Credits are due to several people who have unknowingly contributed greatly to this effort. First of all, my sister Patsy Stile sparked my interest in genealogy, about 10 years ago. She had accumulated quite a collection of genealogical data, and had much of it stored in a software package, which gave me a wonderful jumping-off point. Later, cousin Gregg Nolta made available his broad collection of family photo albums started by Dale and Floyd, which provided a treasure trove of old family pictures. Along the way, I met cousin Sandy Cameron, who has been doing a masterful job of accumulating family photos and genealogical information, which she organizes in a masteful manner. Last but not least, the Internet has been extremely useful in doing research and making contact with other people and institutions who had knowledge of Nolta activities. Additionally, I was motivated considerably by the work done by Ralph Cooper, a retired veterinarian living in Pasadena. He put together a huge website honoring aviation pioneers, and he included a section on Floyd Nolta. I sent him most of the photos for his Nolta website, so you will see a lot duplication. All these people have been extremely helpful to me, and I owe them a huge debt of gratitude.
      Several weeks ago, I took an online course in "How to Make Your Own Website". It was a wonderful course, and basically taught us how to use HTML code - the foundation of all websites. However, I decided to experiment in using semi-automatic software to create a website without using HTML code - you specify what you want in Wizard-like screens, then the program generates the HTML code for you. Once you learn the system, this works pretty well, and you can make or change stuff pretty quickly. However, being a canned program, it has many built-in limitations. Eventually, I may outgrow this program and have to rewrite everything from scratch with my own HTML code, but for right now, I'm going to run with this package.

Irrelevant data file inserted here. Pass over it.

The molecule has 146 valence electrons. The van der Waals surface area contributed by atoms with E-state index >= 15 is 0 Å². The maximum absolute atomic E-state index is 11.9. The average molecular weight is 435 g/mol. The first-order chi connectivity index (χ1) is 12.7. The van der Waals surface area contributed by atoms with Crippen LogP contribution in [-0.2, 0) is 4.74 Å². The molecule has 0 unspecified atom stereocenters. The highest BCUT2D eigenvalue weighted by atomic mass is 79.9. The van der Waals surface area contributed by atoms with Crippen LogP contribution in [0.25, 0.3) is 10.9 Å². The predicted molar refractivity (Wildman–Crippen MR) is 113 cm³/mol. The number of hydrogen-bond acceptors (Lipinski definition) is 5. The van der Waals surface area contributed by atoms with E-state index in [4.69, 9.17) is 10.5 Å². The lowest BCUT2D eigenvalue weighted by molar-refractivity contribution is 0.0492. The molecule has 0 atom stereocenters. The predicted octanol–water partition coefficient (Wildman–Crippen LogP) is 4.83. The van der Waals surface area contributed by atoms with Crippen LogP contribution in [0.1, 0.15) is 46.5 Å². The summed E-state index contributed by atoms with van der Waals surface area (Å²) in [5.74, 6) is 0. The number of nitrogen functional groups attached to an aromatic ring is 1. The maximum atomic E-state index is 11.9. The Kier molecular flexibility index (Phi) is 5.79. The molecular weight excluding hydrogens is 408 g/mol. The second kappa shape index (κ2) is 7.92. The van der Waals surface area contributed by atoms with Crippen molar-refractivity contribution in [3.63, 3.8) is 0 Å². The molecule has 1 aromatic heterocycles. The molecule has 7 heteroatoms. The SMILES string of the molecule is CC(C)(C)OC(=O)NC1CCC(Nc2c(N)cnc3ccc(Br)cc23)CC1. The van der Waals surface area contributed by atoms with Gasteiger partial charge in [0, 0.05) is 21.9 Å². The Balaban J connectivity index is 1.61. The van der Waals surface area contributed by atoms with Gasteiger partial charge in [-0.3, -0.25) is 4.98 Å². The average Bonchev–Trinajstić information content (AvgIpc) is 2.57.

To see the results of this effort, click on the title above. I have a lot more photos to add, and probably more text, but there's enough there now to take a look at and see the direction I'm heading. Come back often, because it will be changing. I'd love to receive your feedback, corrections, and suggestions for improvement. I'd very much like to receive additional photos that would fit into the generations and time periods covered in the website.

Floyd Nolta died on July 26, 1974 in Willows, CA.
Personal communication from:
  George Nolta
6601 Kristen Ct.
Citrus Heights, CA 95621
Phone: 916-728-1728